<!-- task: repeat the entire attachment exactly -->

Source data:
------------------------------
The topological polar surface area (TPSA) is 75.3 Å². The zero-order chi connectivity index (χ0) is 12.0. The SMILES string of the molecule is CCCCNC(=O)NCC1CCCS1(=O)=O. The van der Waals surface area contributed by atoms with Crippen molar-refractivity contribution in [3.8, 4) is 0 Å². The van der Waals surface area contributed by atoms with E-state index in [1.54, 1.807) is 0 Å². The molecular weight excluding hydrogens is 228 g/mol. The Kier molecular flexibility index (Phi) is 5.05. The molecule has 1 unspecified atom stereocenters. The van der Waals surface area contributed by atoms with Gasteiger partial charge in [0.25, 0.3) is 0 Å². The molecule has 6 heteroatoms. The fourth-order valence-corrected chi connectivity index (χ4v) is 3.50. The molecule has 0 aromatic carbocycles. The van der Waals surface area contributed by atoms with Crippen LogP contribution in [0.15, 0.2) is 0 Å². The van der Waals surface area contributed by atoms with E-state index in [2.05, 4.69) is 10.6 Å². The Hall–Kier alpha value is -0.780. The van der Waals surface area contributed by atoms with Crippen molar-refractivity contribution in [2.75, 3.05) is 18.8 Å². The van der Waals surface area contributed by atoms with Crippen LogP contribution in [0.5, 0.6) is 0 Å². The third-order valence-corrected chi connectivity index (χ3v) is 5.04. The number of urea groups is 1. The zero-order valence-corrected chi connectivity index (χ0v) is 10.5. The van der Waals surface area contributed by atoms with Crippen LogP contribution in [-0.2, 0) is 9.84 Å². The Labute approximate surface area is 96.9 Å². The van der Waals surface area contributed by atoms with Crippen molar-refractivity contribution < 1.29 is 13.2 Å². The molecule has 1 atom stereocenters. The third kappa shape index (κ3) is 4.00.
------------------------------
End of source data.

The topological polar surface area (TPSA) is 75.3 Å². The zero-order chi connectivity index (χ0) is 12.0. The SMILES string of the molecule is CCCCNC(=O)NCC1CCCS1(=O)=O. The van der Waals surface area contributed by atoms with Crippen molar-refractivity contribution in [3.8, 4) is 0 Å². The van der Waals surface area contributed by atoms with E-state index in [1.54, 1.807) is 0 Å². The molecular weight excluding hydrogens is 228 g/mol. The Kier molecular flexibility index (Phi) is 5.05. The molecule has 1 unspecified atom stereocenters. The van der Waals surface area contributed by atoms with Gasteiger partial charge in [0.25, 0.3) is 0 Å². The molecule has 6 heteroatoms. The fourth-order valence-corrected chi connectivity index (χ4v) is 3.50. The molecule has 0 aromatic carbocycles. The van der Waals surface area contributed by atoms with Crippen LogP contribution in [0.15, 0.2) is 0 Å². The van der Waals surface area contributed by atoms with E-state index in [2.05, 4.69) is 10.6 Å². The Hall–Kier alpha value is -0.780. The van der Waals surface area contributed by atoms with Crippen molar-refractivity contribution in [2.75, 3.05) is 18.8 Å². The van der Waals surface area contributed by atoms with Crippen LogP contribution in [0.5, 0.6) is 0 Å². The third-order valence-corrected chi connectivity index (χ3v) is 5.04. The number of urea groups is 1. The zero-order valence-corrected chi connectivity index (χ0v) is 10.5. The van der Waals surface area contributed by atoms with Crippen LogP contribution in [-0.2, 0) is 9.84 Å². The Labute approximate surface area is 96.9 Å². The van der Waals surface area contributed by atoms with Crippen molar-refractivity contribution < 1.29 is 13.2 Å². The molecule has 1 atom stereocenters. The third kappa shape index (κ3) is 4.00.